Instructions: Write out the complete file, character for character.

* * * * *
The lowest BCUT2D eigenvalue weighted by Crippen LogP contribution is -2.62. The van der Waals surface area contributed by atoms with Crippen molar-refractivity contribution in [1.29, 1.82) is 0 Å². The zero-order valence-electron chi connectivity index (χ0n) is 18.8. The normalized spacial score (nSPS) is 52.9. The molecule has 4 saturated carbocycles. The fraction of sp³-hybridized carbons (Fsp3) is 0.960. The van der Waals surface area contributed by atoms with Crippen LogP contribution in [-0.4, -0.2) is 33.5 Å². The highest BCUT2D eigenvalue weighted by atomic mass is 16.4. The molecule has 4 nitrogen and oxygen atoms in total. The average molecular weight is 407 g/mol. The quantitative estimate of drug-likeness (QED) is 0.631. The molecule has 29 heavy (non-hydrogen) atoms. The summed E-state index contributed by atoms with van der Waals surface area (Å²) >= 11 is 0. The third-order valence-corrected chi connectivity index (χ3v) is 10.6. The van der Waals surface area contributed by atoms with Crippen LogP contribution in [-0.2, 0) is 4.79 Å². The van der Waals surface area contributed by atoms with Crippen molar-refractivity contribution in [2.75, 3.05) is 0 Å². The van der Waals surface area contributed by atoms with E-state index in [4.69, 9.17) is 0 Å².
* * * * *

The lowest BCUT2D eigenvalue weighted by Crippen LogP contribution is -2.62. The van der Waals surface area contributed by atoms with Crippen molar-refractivity contribution in [1.29, 1.82) is 0 Å². The zero-order valence-electron chi connectivity index (χ0n) is 18.8. The normalized spacial score (nSPS) is 52.9. The molecule has 4 saturated carbocycles. The fraction of sp³-hybridized carbons (Fsp3) is 0.960. The van der Waals surface area contributed by atoms with Crippen LogP contribution in [-0.4, -0.2) is 33.5 Å². The highest BCUT2D eigenvalue weighted by atomic mass is 16.4. The molecule has 4 nitrogen and oxygen atoms in total. The average molecular weight is 407 g/mol. The quantitative estimate of drug-likeness (QED) is 0.631. The molecule has 29 heavy (non-hydrogen) atoms. The summed E-state index contributed by atoms with van der Waals surface area (Å²) >= 11 is 0. The third-order valence-corrected chi connectivity index (χ3v) is 10.6. The van der Waals surface area contributed by atoms with Crippen LogP contribution in [-0.2, 0) is 4.79 Å². The van der Waals surface area contributed by atoms with Crippen molar-refractivity contribution in [2.75, 3.05) is 0 Å². The van der Waals surface area contributed by atoms with E-state index in [4.69, 9.17) is 0 Å².